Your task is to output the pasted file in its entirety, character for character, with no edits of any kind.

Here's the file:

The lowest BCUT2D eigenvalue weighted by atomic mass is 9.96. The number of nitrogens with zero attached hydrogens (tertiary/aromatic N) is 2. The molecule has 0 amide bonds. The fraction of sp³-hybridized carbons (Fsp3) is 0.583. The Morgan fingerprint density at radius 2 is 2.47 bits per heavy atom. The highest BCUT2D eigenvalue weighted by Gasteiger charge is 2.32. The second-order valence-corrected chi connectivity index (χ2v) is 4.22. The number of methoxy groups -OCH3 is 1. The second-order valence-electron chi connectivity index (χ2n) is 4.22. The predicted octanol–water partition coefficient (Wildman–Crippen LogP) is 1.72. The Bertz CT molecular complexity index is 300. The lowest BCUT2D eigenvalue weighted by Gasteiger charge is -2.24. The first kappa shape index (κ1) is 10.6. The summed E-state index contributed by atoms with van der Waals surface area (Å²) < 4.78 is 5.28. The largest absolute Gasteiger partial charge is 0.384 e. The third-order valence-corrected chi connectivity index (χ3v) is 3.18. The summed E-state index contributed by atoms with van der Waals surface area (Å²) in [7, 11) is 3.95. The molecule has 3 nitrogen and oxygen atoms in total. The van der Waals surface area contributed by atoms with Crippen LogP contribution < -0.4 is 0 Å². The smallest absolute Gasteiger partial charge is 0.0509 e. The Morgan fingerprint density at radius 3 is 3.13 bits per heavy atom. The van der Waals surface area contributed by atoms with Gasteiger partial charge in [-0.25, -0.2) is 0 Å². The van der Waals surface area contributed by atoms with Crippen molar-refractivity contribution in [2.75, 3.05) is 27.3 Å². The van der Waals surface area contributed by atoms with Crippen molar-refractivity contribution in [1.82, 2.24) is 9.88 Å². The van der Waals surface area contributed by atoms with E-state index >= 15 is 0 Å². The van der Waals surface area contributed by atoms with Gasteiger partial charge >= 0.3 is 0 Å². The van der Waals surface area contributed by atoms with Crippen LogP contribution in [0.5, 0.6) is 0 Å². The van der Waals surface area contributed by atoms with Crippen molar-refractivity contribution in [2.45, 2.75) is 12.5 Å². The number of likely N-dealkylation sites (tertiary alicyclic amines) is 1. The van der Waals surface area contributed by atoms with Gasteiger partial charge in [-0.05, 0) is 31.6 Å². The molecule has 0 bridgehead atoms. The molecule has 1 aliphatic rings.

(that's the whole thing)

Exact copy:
The lowest BCUT2D eigenvalue weighted by atomic mass is 9.96. The number of nitrogens with zero attached hydrogens (tertiary/aromatic N) is 2. The molecule has 0 amide bonds. The fraction of sp³-hybridized carbons (Fsp3) is 0.583. The Morgan fingerprint density at radius 2 is 2.47 bits per heavy atom. The highest BCUT2D eigenvalue weighted by Gasteiger charge is 2.32. The second-order valence-corrected chi connectivity index (χ2v) is 4.22. The number of methoxy groups -OCH3 is 1. The second-order valence-electron chi connectivity index (χ2n) is 4.22. The predicted octanol–water partition coefficient (Wildman–Crippen LogP) is 1.72. The Bertz CT molecular complexity index is 300. The lowest BCUT2D eigenvalue weighted by Gasteiger charge is -2.24. The first kappa shape index (κ1) is 10.6. The summed E-state index contributed by atoms with van der Waals surface area (Å²) < 4.78 is 5.28. The largest absolute Gasteiger partial charge is 0.384 e. The third-order valence-corrected chi connectivity index (χ3v) is 3.18. The summed E-state index contributed by atoms with van der Waals surface area (Å²) in [7, 11) is 3.95. The molecule has 3 nitrogen and oxygen atoms in total. The van der Waals surface area contributed by atoms with Crippen LogP contribution < -0.4 is 0 Å². The smallest absolute Gasteiger partial charge is 0.0509 e. The Morgan fingerprint density at radius 3 is 3.13 bits per heavy atom. The van der Waals surface area contributed by atoms with Gasteiger partial charge in [-0.25, -0.2) is 0 Å². The van der Waals surface area contributed by atoms with Crippen molar-refractivity contribution in [2.75, 3.05) is 27.3 Å². The van der Waals surface area contributed by atoms with Crippen molar-refractivity contribution in [1.82, 2.24) is 9.88 Å². The van der Waals surface area contributed by atoms with E-state index >= 15 is 0 Å². The van der Waals surface area contributed by atoms with Gasteiger partial charge >= 0.3 is 0 Å². The van der Waals surface area contributed by atoms with Crippen LogP contribution in [0.5, 0.6) is 0 Å². The van der Waals surface area contributed by atoms with Crippen molar-refractivity contribution in [2.45, 2.75) is 12.5 Å². The number of likely N-dealkylation sites (tertiary alicyclic amines) is 1. The van der Waals surface area contributed by atoms with Gasteiger partial charge in [-0.05, 0) is 31.6 Å². The molecule has 0 bridgehead atoms. The molecule has 1 aliphatic rings.